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“I put no trust in princes, in mere mortals powerless to save.” The words of Psalm 146 are just what I need at this point in the race for president. The truth is, whoever wins this election, isn’t going to save us from much of anything. Of all the demons raised in this campaign season -- injustice, socialism, terrorism, war -- none of them will disappear next week or in the next four years. Does it matter who becomes our next president? Yes, and no.
Each candidate has promised certain policies, programs, and initiatives. The contrast between who they are and what they value is more stark than what we have seen in many recent elections. Most of us find ourselves naturally gravitating towards one side or the other. Whichever candidate you support, it is important to realize that presidents, like princes, are mere mortals. Neither one can save us, the nation, or even themselves. Maybe that is why my very favorite bumper sticker this year is one that reads, “I already have a Messiah, I’m looking for a president.”
We all need to be saved, but not primarily from economic crises, higher taxes, or dependence on foreign oil. First and foremost we need to be saved from ourselves, or I should say, our worst and false selves. We are created for glory, not our own, but God’s. It is in God’s image that every one of us is made, and to his likeness that each one of us is called. It is natural to look up, and reach higher for help. But how high is high enough? If we stop with government and never get to God, what kind of help will we find? And more, what kind of price will we pay for it? It is not for nothing that Jesus said, “What good is it to gain the whole world, and lose your own soul?”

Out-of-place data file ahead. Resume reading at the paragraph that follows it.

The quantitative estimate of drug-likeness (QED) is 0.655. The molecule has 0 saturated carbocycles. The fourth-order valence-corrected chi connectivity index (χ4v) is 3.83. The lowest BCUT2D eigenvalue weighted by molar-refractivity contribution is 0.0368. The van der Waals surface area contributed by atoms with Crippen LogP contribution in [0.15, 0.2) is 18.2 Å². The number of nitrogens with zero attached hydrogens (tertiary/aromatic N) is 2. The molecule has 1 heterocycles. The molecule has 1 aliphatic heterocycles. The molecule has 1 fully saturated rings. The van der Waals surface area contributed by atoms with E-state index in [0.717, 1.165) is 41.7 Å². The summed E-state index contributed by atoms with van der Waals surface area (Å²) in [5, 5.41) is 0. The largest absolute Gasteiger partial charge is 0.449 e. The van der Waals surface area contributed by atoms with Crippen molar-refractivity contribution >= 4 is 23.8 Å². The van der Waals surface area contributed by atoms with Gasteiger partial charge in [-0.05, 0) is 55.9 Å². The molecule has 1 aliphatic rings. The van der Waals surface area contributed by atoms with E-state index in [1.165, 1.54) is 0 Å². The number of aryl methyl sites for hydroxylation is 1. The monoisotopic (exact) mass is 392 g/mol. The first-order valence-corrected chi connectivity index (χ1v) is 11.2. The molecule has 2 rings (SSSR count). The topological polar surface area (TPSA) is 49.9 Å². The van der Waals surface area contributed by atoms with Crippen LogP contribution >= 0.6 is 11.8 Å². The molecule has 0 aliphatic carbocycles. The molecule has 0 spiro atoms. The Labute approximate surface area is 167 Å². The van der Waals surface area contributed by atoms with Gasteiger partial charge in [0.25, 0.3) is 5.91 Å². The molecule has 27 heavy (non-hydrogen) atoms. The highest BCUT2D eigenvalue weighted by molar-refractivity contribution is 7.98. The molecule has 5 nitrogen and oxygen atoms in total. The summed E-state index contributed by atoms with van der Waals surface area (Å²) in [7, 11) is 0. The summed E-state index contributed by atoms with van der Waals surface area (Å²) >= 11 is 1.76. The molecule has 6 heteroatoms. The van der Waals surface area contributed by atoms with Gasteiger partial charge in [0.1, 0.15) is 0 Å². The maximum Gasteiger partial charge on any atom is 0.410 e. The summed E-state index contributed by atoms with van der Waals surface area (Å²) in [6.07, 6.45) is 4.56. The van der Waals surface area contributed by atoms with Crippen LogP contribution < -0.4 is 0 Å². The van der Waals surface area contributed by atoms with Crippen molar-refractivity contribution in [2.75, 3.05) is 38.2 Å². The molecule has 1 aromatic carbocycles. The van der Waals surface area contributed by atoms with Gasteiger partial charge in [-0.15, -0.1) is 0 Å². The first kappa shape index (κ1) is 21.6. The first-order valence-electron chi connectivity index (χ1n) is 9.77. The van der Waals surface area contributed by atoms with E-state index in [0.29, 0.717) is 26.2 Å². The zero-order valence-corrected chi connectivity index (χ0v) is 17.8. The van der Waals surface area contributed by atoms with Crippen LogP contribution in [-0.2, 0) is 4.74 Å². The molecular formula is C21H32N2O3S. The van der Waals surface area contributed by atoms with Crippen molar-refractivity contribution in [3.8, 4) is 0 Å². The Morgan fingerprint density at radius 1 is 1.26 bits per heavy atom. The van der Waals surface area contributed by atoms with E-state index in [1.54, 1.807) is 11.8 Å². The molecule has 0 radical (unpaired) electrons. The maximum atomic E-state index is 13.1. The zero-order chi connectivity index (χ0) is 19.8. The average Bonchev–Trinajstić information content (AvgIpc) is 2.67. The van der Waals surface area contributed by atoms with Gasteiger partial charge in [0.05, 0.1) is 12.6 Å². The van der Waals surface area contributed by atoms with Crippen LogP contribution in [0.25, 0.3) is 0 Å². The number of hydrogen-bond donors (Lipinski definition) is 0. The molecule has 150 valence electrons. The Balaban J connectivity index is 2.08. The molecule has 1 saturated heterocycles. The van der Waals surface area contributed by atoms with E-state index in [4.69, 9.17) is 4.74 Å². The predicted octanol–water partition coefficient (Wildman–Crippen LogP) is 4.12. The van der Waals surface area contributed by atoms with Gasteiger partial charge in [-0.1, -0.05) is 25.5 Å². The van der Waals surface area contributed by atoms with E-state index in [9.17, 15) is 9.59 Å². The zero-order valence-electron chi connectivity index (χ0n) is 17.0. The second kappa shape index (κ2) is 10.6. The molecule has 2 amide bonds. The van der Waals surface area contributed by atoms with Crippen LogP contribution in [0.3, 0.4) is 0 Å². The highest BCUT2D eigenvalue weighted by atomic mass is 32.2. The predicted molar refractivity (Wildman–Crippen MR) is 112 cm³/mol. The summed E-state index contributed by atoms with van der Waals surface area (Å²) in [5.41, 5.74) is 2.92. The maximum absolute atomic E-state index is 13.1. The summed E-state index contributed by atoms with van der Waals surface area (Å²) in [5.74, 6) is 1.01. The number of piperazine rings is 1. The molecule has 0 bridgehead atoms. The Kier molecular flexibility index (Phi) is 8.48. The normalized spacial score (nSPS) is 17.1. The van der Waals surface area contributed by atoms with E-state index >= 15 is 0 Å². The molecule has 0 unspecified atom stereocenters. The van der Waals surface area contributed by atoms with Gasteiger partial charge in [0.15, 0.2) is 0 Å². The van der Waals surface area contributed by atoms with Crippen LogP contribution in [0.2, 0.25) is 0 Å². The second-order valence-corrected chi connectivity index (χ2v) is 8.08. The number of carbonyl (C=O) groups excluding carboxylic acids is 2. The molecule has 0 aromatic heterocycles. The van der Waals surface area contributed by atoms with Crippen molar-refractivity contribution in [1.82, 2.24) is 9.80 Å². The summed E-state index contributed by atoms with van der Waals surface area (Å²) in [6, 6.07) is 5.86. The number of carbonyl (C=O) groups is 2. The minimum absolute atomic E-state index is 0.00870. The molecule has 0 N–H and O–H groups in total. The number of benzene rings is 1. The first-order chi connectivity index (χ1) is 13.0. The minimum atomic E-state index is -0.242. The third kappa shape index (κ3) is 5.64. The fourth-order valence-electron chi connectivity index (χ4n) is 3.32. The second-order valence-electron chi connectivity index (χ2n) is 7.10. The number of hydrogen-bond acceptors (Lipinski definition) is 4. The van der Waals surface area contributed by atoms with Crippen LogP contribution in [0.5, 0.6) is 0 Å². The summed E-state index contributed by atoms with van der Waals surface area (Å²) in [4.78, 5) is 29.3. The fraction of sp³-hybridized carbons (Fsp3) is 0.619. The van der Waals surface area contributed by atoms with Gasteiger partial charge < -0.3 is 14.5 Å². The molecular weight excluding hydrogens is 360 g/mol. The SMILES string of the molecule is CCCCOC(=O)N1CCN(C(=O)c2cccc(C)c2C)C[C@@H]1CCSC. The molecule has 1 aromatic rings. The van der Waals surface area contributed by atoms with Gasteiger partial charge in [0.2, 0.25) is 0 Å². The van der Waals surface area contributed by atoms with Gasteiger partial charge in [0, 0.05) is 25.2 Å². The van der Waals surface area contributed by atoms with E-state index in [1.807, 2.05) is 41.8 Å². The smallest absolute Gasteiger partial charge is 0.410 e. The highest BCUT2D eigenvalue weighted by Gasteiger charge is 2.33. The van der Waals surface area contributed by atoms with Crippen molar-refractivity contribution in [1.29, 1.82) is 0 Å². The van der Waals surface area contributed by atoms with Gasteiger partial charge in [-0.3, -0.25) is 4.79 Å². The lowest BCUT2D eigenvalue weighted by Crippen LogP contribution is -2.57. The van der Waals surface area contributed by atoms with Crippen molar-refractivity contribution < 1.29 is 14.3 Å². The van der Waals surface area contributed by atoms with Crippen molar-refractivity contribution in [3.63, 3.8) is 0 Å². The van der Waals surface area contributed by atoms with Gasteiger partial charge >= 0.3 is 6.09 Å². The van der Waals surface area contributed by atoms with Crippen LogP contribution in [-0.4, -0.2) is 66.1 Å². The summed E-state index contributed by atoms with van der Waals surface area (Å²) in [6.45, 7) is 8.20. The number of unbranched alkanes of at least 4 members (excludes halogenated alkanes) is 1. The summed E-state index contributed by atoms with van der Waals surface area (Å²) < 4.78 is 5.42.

For those who find this election frightening, and there are more than a few on both sides who do, it may be good to remember something. Just as “princes” cannot save us, they cannot really damage us either, at least not in ways that last. Perhaps we will suffer more materially under one candidate’s approaches than under the other’s. We may even feel that our civil or constitutional rights could be diminished or threatened. But Jesus told us to expect persecution, to rejoice in suffering, to forgive our enemies, and to be in this world, but not of it. Our ability to become holy cannot be threatened from the outside. Indeed, it may even be enhanced by opposition. But our God will not abandon us; nor will He make it impossible for us to live faithful and holy Christian lives. The stakes are never that high.
To live the Christian life is to put all our eggs in one basket--the Easter basket. Our hope is found in Christ Jesus risen from the dead, and not in any political party or candidate. Diversifying our self-investment means dividing our hearts, and withholding the total gift of all we have and all we are to God. God wants all of us. He invites us to trust him fully.
The reign of God does not involve our casting a vote to elevate Christ Jesus into office. It is casting our wills before a loving and all-powerful God who desires to elevate us, and share his kingdom with us. Ultimately, God rules the universe with or without our consent. But He chooses to rule our hearts and lives only if we allow him to do so.
Cast your vote in good conscience: that is, a conscience that is formed by faith, founded on Christ Jesus, and focused beyond self. Don’t just look at the candidates and issues. Pray before you vote. Seek the face of God and the will of God. Commend our nation into his hands, and do not fear. And one more thing: make it your goal to exercise your United States citizenship without compromising your citizenship in the Kingdom of Heaven.
Jaymie Stuart Wolfe is a wife and mother of eight children, and a disciple of the spirituality of St. Francis de Sales. She is an author, speaker, musician and serves as Faith Formation Coordinator at St. Maria Goretti Parish in Lynnfield.